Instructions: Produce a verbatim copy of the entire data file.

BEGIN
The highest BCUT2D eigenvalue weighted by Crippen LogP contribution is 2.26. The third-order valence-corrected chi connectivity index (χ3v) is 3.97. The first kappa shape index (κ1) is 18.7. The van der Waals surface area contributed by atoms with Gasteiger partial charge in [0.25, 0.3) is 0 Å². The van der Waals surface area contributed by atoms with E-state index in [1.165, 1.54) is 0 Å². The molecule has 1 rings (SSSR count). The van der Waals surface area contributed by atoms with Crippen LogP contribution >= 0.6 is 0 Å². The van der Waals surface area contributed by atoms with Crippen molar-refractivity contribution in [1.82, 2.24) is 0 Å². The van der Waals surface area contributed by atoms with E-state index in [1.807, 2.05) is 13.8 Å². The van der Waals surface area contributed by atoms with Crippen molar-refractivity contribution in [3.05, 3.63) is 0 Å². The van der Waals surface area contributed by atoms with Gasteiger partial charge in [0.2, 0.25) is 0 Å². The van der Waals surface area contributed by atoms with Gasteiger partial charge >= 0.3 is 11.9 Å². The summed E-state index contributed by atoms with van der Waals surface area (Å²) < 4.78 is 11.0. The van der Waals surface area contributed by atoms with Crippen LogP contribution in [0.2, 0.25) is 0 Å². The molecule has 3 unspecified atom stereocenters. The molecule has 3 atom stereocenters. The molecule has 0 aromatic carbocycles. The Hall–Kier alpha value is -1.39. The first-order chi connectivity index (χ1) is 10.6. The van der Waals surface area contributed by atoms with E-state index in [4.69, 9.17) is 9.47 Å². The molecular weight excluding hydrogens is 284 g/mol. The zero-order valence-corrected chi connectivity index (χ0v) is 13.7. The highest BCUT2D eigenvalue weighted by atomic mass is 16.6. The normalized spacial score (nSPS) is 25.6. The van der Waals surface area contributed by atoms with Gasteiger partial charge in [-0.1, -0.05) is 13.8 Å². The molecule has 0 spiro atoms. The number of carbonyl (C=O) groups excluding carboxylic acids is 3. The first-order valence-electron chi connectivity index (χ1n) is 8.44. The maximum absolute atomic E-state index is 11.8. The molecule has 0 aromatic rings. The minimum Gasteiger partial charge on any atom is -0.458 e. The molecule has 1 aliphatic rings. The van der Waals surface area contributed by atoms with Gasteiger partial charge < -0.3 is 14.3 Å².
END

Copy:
The highest BCUT2D eigenvalue weighted by Crippen LogP contribution is 2.26. The third-order valence-corrected chi connectivity index (χ3v) is 3.97. The first kappa shape index (κ1) is 18.7. The van der Waals surface area contributed by atoms with Gasteiger partial charge in [0.25, 0.3) is 0 Å². The van der Waals surface area contributed by atoms with E-state index in [1.165, 1.54) is 0 Å². The molecule has 1 rings (SSSR count). The van der Waals surface area contributed by atoms with Crippen LogP contribution >= 0.6 is 0 Å². The van der Waals surface area contributed by atoms with Crippen molar-refractivity contribution in [1.82, 2.24) is 0 Å². The van der Waals surface area contributed by atoms with E-state index in [1.807, 2.05) is 13.8 Å². The van der Waals surface area contributed by atoms with Crippen molar-refractivity contribution in [3.05, 3.63) is 0 Å². The van der Waals surface area contributed by atoms with Gasteiger partial charge in [0.2, 0.25) is 0 Å². The van der Waals surface area contributed by atoms with Gasteiger partial charge >= 0.3 is 11.9 Å². The summed E-state index contributed by atoms with van der Waals surface area (Å²) < 4.78 is 11.0. The van der Waals surface area contributed by atoms with Crippen LogP contribution in [0.2, 0.25) is 0 Å². The molecule has 3 unspecified atom stereocenters. The molecule has 3 atom stereocenters. The molecule has 0 aromatic carbocycles. The Hall–Kier alpha value is -1.39. The first-order chi connectivity index (χ1) is 10.6. The van der Waals surface area contributed by atoms with E-state index in [4.69, 9.17) is 9.47 Å². The molecular weight excluding hydrogens is 284 g/mol. The zero-order valence-corrected chi connectivity index (χ0v) is 13.7. The highest BCUT2D eigenvalue weighted by atomic mass is 16.6. The normalized spacial score (nSPS) is 25.6. The van der Waals surface area contributed by atoms with Gasteiger partial charge in [-0.1, -0.05) is 13.8 Å². The molecule has 0 spiro atoms. The number of carbonyl (C=O) groups excluding carboxylic acids is 3. The first-order valence-electron chi connectivity index (χ1n) is 8.44. The maximum absolute atomic E-state index is 11.8. The molecule has 0 aromatic rings. The minimum Gasteiger partial charge on any atom is -0.458 e. The molecule has 1 aliphatic rings. The van der Waals surface area contributed by atoms with Gasteiger partial charge < -0.3 is 14.3 Å².